Author Topic: Gateway Academy Salt Lake City Utah  (Read 17386 times)

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Offline afterall

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Re: Gateway Academy Salt Lake City Utah
« Reply #30 on: January 02, 2011, 02:12:44 AM »
In response to the reply from the parent whose child got kicked out of Gateway 2010.  I was at gateway from Late 09 to mid 10.  I spent six months at the program which is relatively short.  Most people I knew would stay from 8-11 months.  Fortunately I turned 18 and graduated high school so I had much leverage to leave.  I spent 9 weeks at a wilderness program before being taken to Gateway.  I got driven directly from wilderness to gateway by my wilderness therapist.  Arriving at Gateway I was really happy not to have to sleep outside anymore.  From then on I started noticing how messed up the place was.  Everything was on a schedule and there was no flexibility and little to no freedom.  In the mornings we would wake up and do "morning rec".  This consisted of either dancing to "Sweating to the Oldies" or following a workout plan created by one of the obese Grave staff babysitters.  This would be a anything ranging from step-ups to pseudo-yoga.  You would have to follow every activity with a smile on your face or you would receive a lower grade on your shift sheet.  Ranging from 1-4. (Shifts sheets help determine which level you could apply for).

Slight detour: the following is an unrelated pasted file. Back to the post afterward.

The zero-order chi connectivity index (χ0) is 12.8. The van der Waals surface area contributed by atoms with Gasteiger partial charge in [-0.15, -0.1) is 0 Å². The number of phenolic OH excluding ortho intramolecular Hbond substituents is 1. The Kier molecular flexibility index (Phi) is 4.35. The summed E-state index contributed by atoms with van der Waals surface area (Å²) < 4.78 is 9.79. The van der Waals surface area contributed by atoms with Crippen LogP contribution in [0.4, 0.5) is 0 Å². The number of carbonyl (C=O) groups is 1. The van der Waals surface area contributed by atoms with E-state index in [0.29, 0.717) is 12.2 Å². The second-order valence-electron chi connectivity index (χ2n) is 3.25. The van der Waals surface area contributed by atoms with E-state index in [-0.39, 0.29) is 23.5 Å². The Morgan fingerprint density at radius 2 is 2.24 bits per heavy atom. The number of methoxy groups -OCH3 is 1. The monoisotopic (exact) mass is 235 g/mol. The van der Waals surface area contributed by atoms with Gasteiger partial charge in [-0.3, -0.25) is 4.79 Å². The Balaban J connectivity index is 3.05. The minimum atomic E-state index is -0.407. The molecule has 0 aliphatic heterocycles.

After the morning rec you "line up in silence" and then go upstairs to shower.  Someone who wanted a "4" on their shifts sheet would volunteer to time showers.  A shower would be 3 minutes with the water on. As I said before everything is based on a schedule and routine.  You would make your bed, get dressed, and then line up to go downstairs for breakfast.  Most of the time that I was at Gateway there would be someone who would throw a tantrum and wouldn't leave their room so everyone would have to wait till another staff would arrive so we could all go downstairs.

School is three classes a day at 1.5 hours a day Monday-Friday.  Many of the teachers seemed qualified and it's extremely difficult to not do your homework when you have so much support.  I am happy for that one aspect of Gateway as I left with better grades that look good on a college transcript.

There's a mid-day "Mat Class" which is run by which-ever student wants a good score on their shift sheet. More yoga nonsense.